Some of the scenery looks familiar in The Seventh Day, a horror movie with Memento star Guy Pearce. Vertical Entertainment

Movies

Why Guy Pearce Came to Dallas to Perform an Exorcism

The Aussie actor plays a priest in the intense supernatural thriller The Seventh Day, which was filmed locally last winter and opens today.

Tax incentives have lured plenty of Texas-set film productions to neighboring states. A notable example is the Oscar-winning Dallas Buyers Club, which was shot in New Orleans.

So consider The Seventh Day a win for the home team. The exorcism thriller from Dallas-based Cinestate — which opens in wide release this weekend — was filmed locally last winter, with Big D standing in for the Big Easy.

“We were looking to match exteriors as close as possible to pass for New Orleans,” said director Justin P. Lange. “We ended up using a few highway underpasses, the Scottish Rite [Cathedral], and a couple of beautiful historic homes on Swiss Avenue.”

The horror project follows a rookie priest (Vadhir Derbez) lured into an exorcism crash course from a renowned practitioner (Guy Pearce) with controversial methods. Their partnership is threatened by a case involving a young boy (Brady Jenness) whose possession by sinister demons runs deep and gets personal for the young apprentice. The supporting cast includes veteran character actors Stephen Lang and Keith David.

“I ran across some articles addressing this phenomenon that over the past decade, there has been a drastic increase in the demand for exorcisms,” Lange said via email. “They talked about how the Catholic church was starting to teach the Rite again, and was opening up new academies in different parts of the world to train enough exorcists so that there would be at least one dedicated exorcist for each and every diocese across the country — it was one of those things that was both difficult to believe, but also, I totally got it.”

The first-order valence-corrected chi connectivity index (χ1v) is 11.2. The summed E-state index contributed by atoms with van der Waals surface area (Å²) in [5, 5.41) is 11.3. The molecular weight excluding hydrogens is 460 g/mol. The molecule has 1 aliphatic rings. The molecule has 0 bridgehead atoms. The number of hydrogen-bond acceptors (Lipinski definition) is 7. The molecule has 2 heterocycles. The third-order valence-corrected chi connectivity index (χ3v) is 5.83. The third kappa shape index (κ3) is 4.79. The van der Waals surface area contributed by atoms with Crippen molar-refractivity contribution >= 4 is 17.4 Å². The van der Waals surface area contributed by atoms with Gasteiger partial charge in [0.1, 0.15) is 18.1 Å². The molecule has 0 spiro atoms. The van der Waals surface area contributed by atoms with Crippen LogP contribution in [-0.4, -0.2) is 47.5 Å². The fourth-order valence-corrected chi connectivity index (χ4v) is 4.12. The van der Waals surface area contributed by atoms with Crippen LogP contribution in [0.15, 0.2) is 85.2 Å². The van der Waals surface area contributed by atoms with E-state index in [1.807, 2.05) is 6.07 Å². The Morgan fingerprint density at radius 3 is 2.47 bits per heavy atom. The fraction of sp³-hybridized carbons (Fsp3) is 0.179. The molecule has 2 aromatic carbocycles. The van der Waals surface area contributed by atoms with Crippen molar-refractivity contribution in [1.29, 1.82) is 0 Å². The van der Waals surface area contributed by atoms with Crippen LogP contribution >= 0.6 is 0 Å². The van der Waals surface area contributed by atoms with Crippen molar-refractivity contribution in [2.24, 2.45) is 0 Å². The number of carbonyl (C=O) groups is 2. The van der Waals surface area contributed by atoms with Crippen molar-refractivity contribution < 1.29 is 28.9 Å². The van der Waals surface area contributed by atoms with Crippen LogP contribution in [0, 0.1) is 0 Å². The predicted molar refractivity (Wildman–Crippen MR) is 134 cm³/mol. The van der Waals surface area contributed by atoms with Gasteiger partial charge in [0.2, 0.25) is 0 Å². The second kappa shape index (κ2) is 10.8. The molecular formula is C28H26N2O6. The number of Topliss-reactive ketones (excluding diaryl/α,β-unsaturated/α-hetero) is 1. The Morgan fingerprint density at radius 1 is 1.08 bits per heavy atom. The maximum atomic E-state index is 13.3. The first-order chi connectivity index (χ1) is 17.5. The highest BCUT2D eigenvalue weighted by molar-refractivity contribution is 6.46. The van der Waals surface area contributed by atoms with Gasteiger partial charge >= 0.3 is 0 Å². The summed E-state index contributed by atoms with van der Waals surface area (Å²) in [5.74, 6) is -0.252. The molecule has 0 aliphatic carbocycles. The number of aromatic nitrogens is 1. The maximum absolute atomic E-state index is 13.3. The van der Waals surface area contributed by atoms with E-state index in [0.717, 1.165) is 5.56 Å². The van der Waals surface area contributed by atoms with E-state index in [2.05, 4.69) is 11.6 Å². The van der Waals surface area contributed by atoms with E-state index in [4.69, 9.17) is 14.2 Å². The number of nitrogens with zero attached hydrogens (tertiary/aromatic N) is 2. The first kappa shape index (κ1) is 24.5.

Production settled here for about three weeks, Lange said, with a brief stop in Corsicana to shoot at a shuttered juvenile detention facility. He credits the “incomparable” location scouting skills of veteran Dallas production designer Adam Dietrich.

The film was made as part of Cinestate’s now-defunct partnership with Fangoria (which ended last summer amid a Cinestate scandal). Lange’s debut feature, The Dark, was nominated by Fangoria for a Chainsaw Award in 2019.

For his follow-up, Lange’s research included Catholic prayers and rituals, the writings of the late Irish Jesuit priest Malachi Martin, and lots of exorcism movies. But he also found a deeper personal connection.

“I grew up in a very Catholic environment. While I’m devoutly agnostic now, and have been since I was a teenager, growing up terrified of God burrows deep,” he said. “The growing anxiety and fear I’ve felt over the past decade, even though I’m not religious — it mirrored my world. So that gave me a way in.”

After some initial trepidation, Lange was urged to explore horror filmmaking by his professors at Columbia University. Now it is his “chosen film language,” as The Seventh Day illustrates.

“I wasn’t allowed to watch horror growing up, and was too scared of it for a long time to ever feel I had a place in the genre. So, in a way, my default when I approach horror is as someone slightly outside its history and conventions,” Lange said. “I feel like with horror, I found a vehicle for expressing myself and the things that haunt me in a really honest, visceral, and cathartic way, and for that I am so thankful.”

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